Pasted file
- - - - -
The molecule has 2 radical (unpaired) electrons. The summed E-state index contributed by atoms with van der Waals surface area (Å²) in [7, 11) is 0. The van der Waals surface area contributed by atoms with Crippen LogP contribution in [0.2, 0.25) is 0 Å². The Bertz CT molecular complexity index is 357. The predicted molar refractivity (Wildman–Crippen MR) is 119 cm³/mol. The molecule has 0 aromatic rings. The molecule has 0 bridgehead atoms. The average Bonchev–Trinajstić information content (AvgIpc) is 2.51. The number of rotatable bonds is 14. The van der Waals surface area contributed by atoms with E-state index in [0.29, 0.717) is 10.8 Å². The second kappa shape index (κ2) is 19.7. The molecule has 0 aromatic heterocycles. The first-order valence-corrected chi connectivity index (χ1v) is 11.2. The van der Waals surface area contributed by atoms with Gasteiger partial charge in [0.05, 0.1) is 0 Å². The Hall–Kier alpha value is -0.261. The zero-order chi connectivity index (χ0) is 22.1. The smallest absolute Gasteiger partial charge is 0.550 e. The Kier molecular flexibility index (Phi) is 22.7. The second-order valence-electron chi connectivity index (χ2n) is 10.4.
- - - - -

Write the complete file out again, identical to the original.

The molecule has 2 radical (unpaired) electrons. The summed E-state index contributed by atoms with van der Waals surface area (Å²) in [7, 11) is 0. The van der Waals surface area contributed by atoms with Crippen LogP contribution in [0.2, 0.25) is 0 Å². The Bertz CT molecular complexity index is 357. The predicted molar refractivity (Wildman–Crippen MR) is 119 cm³/mol. The molecule has 0 aromatic rings. The molecule has 0 bridgehead atoms. The average Bonchev–Trinajstić information content (AvgIpc) is 2.51. The number of rotatable bonds is 14. The van der Waals surface area contributed by atoms with E-state index in [0.29, 0.717) is 10.8 Å². The second kappa shape index (κ2) is 19.7. The molecule has 0 aromatic heterocycles. The first-order valence-corrected chi connectivity index (χ1v) is 11.2. The van der Waals surface area contributed by atoms with Gasteiger partial charge in [0.05, 0.1) is 0 Å². The Hall–Kier alpha value is -0.261. The zero-order chi connectivity index (χ0) is 22.1. The smallest absolute Gasteiger partial charge is 0.550 e. The Kier molecular flexibility index (Phi) is 22.7. The second-order valence-electron chi connectivity index (χ2n) is 10.4.